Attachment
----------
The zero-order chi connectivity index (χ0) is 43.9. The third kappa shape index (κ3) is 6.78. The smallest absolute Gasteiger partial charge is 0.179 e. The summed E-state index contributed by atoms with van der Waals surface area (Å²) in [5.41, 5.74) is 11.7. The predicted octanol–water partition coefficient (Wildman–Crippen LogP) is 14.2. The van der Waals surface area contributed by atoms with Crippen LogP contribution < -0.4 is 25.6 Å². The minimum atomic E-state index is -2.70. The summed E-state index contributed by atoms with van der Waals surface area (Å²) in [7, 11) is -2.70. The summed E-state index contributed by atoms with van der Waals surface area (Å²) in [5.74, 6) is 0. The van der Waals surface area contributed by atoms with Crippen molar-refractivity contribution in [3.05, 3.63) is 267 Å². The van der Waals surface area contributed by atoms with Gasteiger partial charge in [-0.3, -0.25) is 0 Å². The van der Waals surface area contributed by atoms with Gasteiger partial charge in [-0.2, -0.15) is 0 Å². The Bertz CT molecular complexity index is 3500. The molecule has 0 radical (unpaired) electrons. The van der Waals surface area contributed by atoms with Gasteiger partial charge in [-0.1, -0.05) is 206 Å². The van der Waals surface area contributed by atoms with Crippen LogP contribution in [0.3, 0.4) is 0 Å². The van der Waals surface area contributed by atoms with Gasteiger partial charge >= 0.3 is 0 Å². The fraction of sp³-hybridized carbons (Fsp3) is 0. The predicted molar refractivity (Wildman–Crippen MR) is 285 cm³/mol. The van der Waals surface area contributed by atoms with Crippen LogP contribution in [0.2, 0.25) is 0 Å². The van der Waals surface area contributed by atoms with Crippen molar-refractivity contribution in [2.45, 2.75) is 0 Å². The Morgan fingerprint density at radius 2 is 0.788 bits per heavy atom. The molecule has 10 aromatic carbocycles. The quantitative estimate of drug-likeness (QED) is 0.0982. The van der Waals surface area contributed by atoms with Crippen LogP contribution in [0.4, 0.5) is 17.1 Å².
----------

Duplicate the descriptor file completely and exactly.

The zero-order chi connectivity index (χ0) is 43.9. The third kappa shape index (κ3) is 6.78. The smallest absolute Gasteiger partial charge is 0.179 e. The summed E-state index contributed by atoms with van der Waals surface area (Å²) in [5.41, 5.74) is 11.7. The predicted octanol–water partition coefficient (Wildman–Crippen LogP) is 14.2. The van der Waals surface area contributed by atoms with Crippen LogP contribution < -0.4 is 25.6 Å². The minimum atomic E-state index is -2.70. The summed E-state index contributed by atoms with van der Waals surface area (Å²) in [7, 11) is -2.70. The summed E-state index contributed by atoms with van der Waals surface area (Å²) in [5.74, 6) is 0. The van der Waals surface area contributed by atoms with Crippen molar-refractivity contribution in [3.05, 3.63) is 267 Å². The van der Waals surface area contributed by atoms with Gasteiger partial charge in [-0.3, -0.25) is 0 Å². The van der Waals surface area contributed by atoms with Gasteiger partial charge in [-0.2, -0.15) is 0 Å². The Bertz CT molecular complexity index is 3500. The molecule has 0 radical (unpaired) electrons. The van der Waals surface area contributed by atoms with Gasteiger partial charge in [-0.1, -0.05) is 206 Å². The van der Waals surface area contributed by atoms with Crippen LogP contribution in [0.3, 0.4) is 0 Å². The van der Waals surface area contributed by atoms with Gasteiger partial charge >= 0.3 is 0 Å². The fraction of sp³-hybridized carbons (Fsp3) is 0. The predicted molar refractivity (Wildman–Crippen MR) is 285 cm³/mol. The van der Waals surface area contributed by atoms with Crippen LogP contribution in [0.2, 0.25) is 0 Å². The van der Waals surface area contributed by atoms with Crippen molar-refractivity contribution in [2.45, 2.75) is 0 Å². The Morgan fingerprint density at radius 2 is 0.788 bits per heavy atom. The molecule has 10 aromatic carbocycles. The quantitative estimate of drug-likeness (QED) is 0.0982. The van der Waals surface area contributed by atoms with Crippen LogP contribution in [0.4, 0.5) is 17.1 Å².